Pitfalls, Risks and Challenges in Teaching Biology of Cognition
Juan-Carlos Letelier, Fernando Leniz and Francisco Bascuñan
Correspondence should be addressed to:
Dr. Juan Carlos Letelier
Departamento de Biologia - Universidad de Chile
This paper was originally presented at:
Biology, Language, Cognition and Society: An International Symposium on Autopoiesis
Belo Horizonte, Brazil
November 18-21, 1997
Biology of Cognition has had a profound impact in many areas of the academic endeavor. Outside academia the growing impact of these ideas steadily increases with various disciplines using these ideas to influence the behavior of humans groups, ranging from families to businesses. The main concepts of Biology of Cognition are difficult to grasp, thus, some fundamental notions of the theory can be misunderstood. Frequent errors and pitfalls include the identification of a subject-dependent cognition with the notion that the universe is arbitrary, and the misconception that language is a tool that by itself can change the world of the observer. This paper describes our experience in teaching these ideas to post-graduate audiences and focuses on the most common misconceptions that these ideas might trigger.
The notion that Cognition is observer-dependent is not new. A complex and rich narrative story can be built about the subjective nature of Cognition. This narrative surely began, before this century or this era, and has left a clear mark throughout the history of Western Civilization and in the Eastern tradition. But in the West, since the Renaissance, a totally different narrative has dominated our collective thoughts. In effect, in a systemic way, we learn and are taught the analogy of the "cognitive explorer" with respect to the external world. According to this analogy, the external world is a place full of "absolutes" that, in theory, are all knowable by a perfect intelligence. Thus, in this Universe, we are left to our own resources with a single and powerful tool: our mind. We must use our mind to grasp, recognize and classify the external objects. We must develop coherent responses based on our correct recognition and classification of these external objects.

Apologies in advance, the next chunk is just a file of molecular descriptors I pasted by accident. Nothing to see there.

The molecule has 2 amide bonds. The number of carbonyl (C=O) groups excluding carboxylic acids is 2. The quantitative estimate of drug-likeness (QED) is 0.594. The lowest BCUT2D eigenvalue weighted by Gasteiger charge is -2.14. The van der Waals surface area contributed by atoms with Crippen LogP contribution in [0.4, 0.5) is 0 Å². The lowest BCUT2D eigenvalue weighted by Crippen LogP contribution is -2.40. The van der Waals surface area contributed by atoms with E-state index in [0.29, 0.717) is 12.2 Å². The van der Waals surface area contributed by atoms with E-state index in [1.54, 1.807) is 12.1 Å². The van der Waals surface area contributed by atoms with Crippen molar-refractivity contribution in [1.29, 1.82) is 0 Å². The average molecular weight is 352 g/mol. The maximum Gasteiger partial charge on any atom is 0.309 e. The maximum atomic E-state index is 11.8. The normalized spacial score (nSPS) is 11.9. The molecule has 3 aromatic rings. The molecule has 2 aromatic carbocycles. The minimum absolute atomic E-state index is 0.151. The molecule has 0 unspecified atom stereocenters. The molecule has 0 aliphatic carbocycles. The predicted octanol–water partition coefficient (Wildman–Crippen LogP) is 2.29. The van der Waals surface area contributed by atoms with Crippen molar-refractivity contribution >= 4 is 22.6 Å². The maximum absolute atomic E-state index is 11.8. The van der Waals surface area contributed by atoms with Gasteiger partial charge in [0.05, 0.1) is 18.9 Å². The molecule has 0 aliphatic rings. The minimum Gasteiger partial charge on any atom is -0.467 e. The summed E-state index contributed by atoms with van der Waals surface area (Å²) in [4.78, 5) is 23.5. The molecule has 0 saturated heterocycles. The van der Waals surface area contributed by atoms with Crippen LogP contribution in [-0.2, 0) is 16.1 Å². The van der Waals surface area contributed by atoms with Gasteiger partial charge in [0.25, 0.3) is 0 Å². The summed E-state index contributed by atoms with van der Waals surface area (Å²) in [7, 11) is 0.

This epistemological adventure places all the problems of the cognition process on the shoulders of the explorer who must correctly use his mental toolbox to deal with the external world. Without a doubt, this epistemology can show amazing advances in the domain of science and hard technology with a continuous line of successes that has established the "objectivization" of nature as the Welstacsshaung of our time. In fact, the apparent superiority of this "objectivization" is such that, for a big portion of our society, it is impossible to think about thinking about the possibility that another epistemological point of view could be possible. All the advances for new conceptual frameworks are confronted with a high degree of skepticism from the traditional viewpoint.
But the undeniable success of the paradigmatic point of view also hides a collection of defeats and failures that impel us to re-think the apparent solidity of that point of view. Some problems like the self-organization of complex systems, or the landscape of the human mental spaces have been refractory to the mainstream epistemology. As these unsolved problems are part of an important kernel of interest for many people, it is not surprising that, throughout these centuries, another "narrative line" has survived in search of an alternative theory of cognition.